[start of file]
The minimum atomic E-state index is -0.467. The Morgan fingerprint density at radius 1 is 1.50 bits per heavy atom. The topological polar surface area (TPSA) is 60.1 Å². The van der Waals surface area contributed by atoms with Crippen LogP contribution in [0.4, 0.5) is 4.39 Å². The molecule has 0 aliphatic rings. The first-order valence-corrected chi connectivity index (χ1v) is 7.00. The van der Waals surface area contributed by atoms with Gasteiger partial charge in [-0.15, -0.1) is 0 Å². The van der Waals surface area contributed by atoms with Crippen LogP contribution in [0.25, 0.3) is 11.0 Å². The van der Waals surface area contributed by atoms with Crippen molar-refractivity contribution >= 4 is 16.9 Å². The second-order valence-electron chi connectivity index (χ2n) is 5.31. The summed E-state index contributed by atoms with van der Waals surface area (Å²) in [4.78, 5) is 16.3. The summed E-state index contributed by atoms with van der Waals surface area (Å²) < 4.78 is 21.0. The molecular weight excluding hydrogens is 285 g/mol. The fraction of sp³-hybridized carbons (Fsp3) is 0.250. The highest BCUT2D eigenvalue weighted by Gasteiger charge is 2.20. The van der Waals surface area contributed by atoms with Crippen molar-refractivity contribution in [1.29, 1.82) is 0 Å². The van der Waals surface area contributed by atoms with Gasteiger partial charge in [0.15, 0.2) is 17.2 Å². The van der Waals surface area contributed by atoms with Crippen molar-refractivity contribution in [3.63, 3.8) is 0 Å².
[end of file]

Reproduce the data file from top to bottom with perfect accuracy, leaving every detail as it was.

The minimum atomic E-state index is -0.467. The Morgan fingerprint density at radius 1 is 1.50 bits per heavy atom. The topological polar surface area (TPSA) is 60.1 Å². The van der Waals surface area contributed by atoms with Crippen LogP contribution in [0.4, 0.5) is 4.39 Å². The molecule has 0 aliphatic rings. The first-order valence-corrected chi connectivity index (χ1v) is 7.00. The van der Waals surface area contributed by atoms with Gasteiger partial charge in [-0.15, -0.1) is 0 Å². The van der Waals surface area contributed by atoms with Crippen LogP contribution in [0.25, 0.3) is 11.0 Å². The van der Waals surface area contributed by atoms with Crippen molar-refractivity contribution >= 4 is 16.9 Å². The second-order valence-electron chi connectivity index (χ2n) is 5.31. The summed E-state index contributed by atoms with van der Waals surface area (Å²) in [4.78, 5) is 16.3. The summed E-state index contributed by atoms with van der Waals surface area (Å²) < 4.78 is 21.0. The molecular weight excluding hydrogens is 285 g/mol. The fraction of sp³-hybridized carbons (Fsp3) is 0.250. The highest BCUT2D eigenvalue weighted by Gasteiger charge is 2.20. The van der Waals surface area contributed by atoms with Crippen molar-refractivity contribution in [1.29, 1.82) is 0 Å². The van der Waals surface area contributed by atoms with Gasteiger partial charge in [0.15, 0.2) is 17.2 Å². The van der Waals surface area contributed by atoms with Crippen molar-refractivity contribution in [3.63, 3.8) is 0 Å².